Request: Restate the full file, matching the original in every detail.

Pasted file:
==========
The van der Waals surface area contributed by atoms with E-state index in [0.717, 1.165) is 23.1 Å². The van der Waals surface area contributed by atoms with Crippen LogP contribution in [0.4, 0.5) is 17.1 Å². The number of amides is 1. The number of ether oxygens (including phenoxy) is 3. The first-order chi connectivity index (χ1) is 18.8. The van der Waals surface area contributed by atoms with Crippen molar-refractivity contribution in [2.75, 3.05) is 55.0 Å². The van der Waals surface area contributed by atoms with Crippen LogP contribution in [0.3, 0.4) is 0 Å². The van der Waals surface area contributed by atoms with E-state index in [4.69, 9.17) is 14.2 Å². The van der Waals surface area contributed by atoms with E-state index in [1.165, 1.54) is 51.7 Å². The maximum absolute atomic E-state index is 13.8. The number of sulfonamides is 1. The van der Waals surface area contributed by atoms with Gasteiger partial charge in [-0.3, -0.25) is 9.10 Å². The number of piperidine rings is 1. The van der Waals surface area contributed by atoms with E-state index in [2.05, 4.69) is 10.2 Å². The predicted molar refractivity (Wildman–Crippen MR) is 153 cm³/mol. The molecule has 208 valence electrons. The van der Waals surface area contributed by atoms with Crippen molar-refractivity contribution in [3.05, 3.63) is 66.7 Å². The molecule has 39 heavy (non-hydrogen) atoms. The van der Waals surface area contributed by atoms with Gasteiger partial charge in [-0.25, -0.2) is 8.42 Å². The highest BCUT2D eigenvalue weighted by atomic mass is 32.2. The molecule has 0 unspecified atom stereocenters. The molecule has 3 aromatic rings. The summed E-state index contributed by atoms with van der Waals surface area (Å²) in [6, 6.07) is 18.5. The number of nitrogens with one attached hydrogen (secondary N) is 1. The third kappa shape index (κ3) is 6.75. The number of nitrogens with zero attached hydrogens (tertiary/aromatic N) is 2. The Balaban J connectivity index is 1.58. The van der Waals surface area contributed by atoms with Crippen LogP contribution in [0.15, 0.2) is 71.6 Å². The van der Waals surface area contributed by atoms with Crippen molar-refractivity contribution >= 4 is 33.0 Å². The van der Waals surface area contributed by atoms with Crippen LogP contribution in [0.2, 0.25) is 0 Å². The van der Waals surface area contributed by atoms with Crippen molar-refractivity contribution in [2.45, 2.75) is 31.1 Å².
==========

The van der Waals surface area contributed by atoms with E-state index in [0.717, 1.165) is 23.1 Å². The van der Waals surface area contributed by atoms with Crippen LogP contribution in [0.4, 0.5) is 17.1 Å². The number of amides is 1. The number of ether oxygens (including phenoxy) is 3. The first-order chi connectivity index (χ1) is 18.8. The van der Waals surface area contributed by atoms with Crippen molar-refractivity contribution in [2.75, 3.05) is 55.0 Å². The van der Waals surface area contributed by atoms with Crippen LogP contribution in [0.3, 0.4) is 0 Å². The van der Waals surface area contributed by atoms with E-state index in [4.69, 9.17) is 14.2 Å². The van der Waals surface area contributed by atoms with E-state index in [1.165, 1.54) is 51.7 Å². The maximum absolute atomic E-state index is 13.8. The number of sulfonamides is 1. The van der Waals surface area contributed by atoms with Gasteiger partial charge in [-0.3, -0.25) is 9.10 Å². The number of piperidine rings is 1. The van der Waals surface area contributed by atoms with E-state index in [2.05, 4.69) is 10.2 Å². The predicted molar refractivity (Wildman–Crippen MR) is 153 cm³/mol. The molecule has 208 valence electrons. The van der Waals surface area contributed by atoms with Crippen molar-refractivity contribution in [3.05, 3.63) is 66.7 Å². The molecule has 39 heavy (non-hydrogen) atoms. The van der Waals surface area contributed by atoms with Gasteiger partial charge in [-0.25, -0.2) is 8.42 Å². The highest BCUT2D eigenvalue weighted by atomic mass is 32.2. The molecule has 0 unspecified atom stereocenters. The molecule has 3 aromatic rings. The summed E-state index contributed by atoms with van der Waals surface area (Å²) in [6, 6.07) is 18.5. The number of nitrogens with one attached hydrogen (secondary N) is 1. The third kappa shape index (κ3) is 6.75. The number of nitrogens with zero attached hydrogens (tertiary/aromatic N) is 2. The Balaban J connectivity index is 1.58. The van der Waals surface area contributed by atoms with Crippen LogP contribution in [0.15, 0.2) is 71.6 Å². The van der Waals surface area contributed by atoms with Crippen molar-refractivity contribution >= 4 is 33.0 Å². The van der Waals surface area contributed by atoms with Crippen LogP contribution in [0.2, 0.25) is 0 Å². The van der Waals surface area contributed by atoms with Crippen molar-refractivity contribution in [2.45, 2.75) is 31.1 Å².